The company claims that SenSight is the first directional lead system to combine the benefits of directionality and sensing capabilities


Medtronic gets CE Mark approval for SenSight system. (Credit: Sébastien Bertrand/Wikipedia.)

Medtronic has secured the CE Mark approval for its SenSight directional lead system for deep brain stimulation (DBS) therapy.

The European regulator indicated the SenSight system for treating symptoms related to movement disorders and epilepsy.

DBS therapy involves a small pacemaker-like device that sends electrical signals through very thin wires, dubbed ‘leads’, to a targeted area in the brain associated with the symptoms.

Medtronic vice president and neuroscience portfolio general manager Mike Daly said: “Medtronic has been driving innovation in DBS therapy for more than 25 years and the approval of the SenSight directional lead system in the EU is our latest contribution to the quest for improved patient experiences and clinical outcomes.

“Our commitment to evolving DBS therapy is unwavering and we look forward to introducing additional advancements in 2021 and beyond.”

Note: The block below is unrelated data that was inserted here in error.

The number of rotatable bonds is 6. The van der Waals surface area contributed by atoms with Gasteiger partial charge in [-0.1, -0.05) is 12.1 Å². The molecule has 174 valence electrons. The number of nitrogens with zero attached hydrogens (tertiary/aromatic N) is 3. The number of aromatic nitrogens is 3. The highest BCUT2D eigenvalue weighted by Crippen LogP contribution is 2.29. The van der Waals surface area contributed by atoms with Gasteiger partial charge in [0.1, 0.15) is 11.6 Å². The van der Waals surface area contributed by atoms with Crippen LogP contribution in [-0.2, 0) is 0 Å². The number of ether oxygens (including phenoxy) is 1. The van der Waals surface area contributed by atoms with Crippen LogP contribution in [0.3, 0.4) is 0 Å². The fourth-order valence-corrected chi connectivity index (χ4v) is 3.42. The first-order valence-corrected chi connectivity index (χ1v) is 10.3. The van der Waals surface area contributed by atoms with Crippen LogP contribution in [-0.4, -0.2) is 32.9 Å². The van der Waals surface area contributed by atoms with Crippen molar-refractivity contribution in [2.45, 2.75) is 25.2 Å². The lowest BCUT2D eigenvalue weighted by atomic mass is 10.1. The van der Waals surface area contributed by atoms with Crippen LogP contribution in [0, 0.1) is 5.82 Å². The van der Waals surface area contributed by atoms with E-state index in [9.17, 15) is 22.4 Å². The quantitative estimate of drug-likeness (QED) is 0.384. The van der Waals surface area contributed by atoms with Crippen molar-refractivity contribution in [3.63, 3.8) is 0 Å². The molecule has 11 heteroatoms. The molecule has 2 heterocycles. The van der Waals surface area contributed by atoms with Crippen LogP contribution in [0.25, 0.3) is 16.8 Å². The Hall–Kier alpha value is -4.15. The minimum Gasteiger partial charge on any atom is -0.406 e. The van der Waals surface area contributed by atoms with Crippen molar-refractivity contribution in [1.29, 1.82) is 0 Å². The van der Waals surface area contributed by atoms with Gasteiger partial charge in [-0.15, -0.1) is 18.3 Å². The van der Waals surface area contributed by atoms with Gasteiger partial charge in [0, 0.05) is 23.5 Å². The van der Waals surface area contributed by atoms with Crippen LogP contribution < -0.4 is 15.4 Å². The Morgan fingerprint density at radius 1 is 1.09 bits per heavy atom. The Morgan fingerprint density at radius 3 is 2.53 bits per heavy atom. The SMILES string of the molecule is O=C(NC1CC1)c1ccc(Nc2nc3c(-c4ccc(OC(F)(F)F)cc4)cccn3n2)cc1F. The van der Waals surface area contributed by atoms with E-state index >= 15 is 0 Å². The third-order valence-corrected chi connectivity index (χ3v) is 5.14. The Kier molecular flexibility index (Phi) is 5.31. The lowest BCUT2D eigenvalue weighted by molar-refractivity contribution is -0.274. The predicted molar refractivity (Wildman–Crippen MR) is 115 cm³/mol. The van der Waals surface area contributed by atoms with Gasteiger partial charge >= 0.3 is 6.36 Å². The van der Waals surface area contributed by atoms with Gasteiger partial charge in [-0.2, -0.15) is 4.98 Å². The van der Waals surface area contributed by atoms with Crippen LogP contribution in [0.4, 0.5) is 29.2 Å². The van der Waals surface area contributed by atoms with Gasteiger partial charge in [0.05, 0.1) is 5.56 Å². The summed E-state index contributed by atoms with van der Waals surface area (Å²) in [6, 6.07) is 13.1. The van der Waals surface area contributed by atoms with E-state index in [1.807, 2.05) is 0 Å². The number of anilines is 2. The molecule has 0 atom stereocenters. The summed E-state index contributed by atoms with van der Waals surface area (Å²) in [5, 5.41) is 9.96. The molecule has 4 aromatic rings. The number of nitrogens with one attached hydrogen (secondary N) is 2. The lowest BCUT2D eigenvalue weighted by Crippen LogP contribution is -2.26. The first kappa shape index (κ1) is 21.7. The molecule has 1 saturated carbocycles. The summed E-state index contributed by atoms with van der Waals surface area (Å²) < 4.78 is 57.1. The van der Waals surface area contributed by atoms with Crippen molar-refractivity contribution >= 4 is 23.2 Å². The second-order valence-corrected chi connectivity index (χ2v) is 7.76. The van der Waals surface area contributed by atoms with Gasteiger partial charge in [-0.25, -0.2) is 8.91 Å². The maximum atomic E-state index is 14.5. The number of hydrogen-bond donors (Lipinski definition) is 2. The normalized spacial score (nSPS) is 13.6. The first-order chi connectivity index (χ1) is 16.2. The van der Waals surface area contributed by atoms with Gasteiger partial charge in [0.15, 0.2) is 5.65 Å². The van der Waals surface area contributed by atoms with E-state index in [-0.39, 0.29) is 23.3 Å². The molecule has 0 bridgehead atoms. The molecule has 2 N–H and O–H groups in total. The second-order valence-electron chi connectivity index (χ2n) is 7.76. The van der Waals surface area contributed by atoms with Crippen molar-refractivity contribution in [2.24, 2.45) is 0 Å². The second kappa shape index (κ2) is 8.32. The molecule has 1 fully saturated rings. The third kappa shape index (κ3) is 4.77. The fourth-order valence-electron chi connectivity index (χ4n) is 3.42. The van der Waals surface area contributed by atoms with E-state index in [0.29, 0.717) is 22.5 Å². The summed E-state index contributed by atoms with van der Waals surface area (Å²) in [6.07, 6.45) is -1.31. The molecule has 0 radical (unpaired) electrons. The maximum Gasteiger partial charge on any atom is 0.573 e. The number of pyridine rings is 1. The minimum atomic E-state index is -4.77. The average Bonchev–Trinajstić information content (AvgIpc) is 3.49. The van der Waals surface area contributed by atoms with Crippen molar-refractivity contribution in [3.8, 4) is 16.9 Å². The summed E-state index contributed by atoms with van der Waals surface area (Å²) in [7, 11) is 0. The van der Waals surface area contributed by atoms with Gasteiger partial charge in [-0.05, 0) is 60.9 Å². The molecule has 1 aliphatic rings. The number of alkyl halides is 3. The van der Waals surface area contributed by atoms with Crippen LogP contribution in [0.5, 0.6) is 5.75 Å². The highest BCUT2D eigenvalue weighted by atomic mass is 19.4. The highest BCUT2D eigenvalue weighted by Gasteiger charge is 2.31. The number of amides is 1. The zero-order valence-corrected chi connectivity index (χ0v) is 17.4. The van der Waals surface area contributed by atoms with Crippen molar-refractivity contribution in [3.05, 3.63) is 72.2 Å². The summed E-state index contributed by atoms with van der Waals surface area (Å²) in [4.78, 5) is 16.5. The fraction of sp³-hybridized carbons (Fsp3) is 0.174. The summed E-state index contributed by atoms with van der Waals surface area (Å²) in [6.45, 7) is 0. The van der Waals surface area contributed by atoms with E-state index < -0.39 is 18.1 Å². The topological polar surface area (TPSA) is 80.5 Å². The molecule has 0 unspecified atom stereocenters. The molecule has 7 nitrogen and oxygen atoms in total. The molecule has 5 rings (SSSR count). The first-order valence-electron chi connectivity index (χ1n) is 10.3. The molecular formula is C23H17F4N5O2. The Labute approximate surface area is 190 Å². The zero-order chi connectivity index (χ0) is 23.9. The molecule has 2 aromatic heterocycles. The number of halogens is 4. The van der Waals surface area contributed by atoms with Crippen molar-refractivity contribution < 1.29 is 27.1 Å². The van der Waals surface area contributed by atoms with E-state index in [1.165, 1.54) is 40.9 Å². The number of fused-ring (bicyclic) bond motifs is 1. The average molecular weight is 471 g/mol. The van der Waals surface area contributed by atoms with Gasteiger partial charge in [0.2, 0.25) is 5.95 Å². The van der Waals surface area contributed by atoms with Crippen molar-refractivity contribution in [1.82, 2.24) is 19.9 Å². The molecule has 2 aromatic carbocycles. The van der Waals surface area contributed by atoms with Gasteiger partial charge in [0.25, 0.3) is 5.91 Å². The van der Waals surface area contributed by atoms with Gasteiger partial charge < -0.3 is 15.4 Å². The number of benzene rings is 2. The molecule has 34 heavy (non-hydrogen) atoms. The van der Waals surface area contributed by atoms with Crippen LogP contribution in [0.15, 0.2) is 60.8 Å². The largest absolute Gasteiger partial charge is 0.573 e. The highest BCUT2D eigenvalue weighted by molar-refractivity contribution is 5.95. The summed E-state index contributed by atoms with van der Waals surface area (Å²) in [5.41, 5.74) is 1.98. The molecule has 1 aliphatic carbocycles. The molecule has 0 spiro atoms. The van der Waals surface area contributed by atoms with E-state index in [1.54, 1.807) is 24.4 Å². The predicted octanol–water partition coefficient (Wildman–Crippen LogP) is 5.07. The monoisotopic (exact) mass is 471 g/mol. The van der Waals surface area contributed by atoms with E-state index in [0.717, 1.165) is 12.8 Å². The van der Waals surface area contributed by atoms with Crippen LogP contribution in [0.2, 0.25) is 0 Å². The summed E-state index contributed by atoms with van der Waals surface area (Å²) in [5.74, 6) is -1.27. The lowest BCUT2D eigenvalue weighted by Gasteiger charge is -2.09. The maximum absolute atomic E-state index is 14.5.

Medtronic said that its SenSight directional DBS lead system is compatible with certain Medtronic neurostimulators, including the CE mark approved Percept PC neurostimulator.

Also, the system would enhance the detection of local field potentials (LFPs) and provides directional stimulation to facilitate patient-specific data and customised therapy for patients.

The company said that with collaboration and insights from clinicians, every component of the SenSight system has been designed to meet customer and patient needs.

The system works with the Percept PC neurostimulator to enhance the detection of LFPs, which are 1 million times smaller than DBS stimulation pulses.

SenSight systems were first implanted at the University Clinic of Würzburg on 17 March, and Grenoble Alpes University Hospital on 18 March.

The system is currently under review by the US Food and Drug Administration and will be fully launched in Western Europe immediately.

University Clinic of Würzburg chairman and neurology professor Jens Volkmann said: “This is the only directional lead with built-in sensing capabilities.

“The challenge of DBS is to provide stimulation to a very small brain region only at times, when fluctuating symptoms require treatment.

“This new technology holds promise for a truly personalised therapy, which we can adapt using the objective data from each patient to inform programming in space and time.”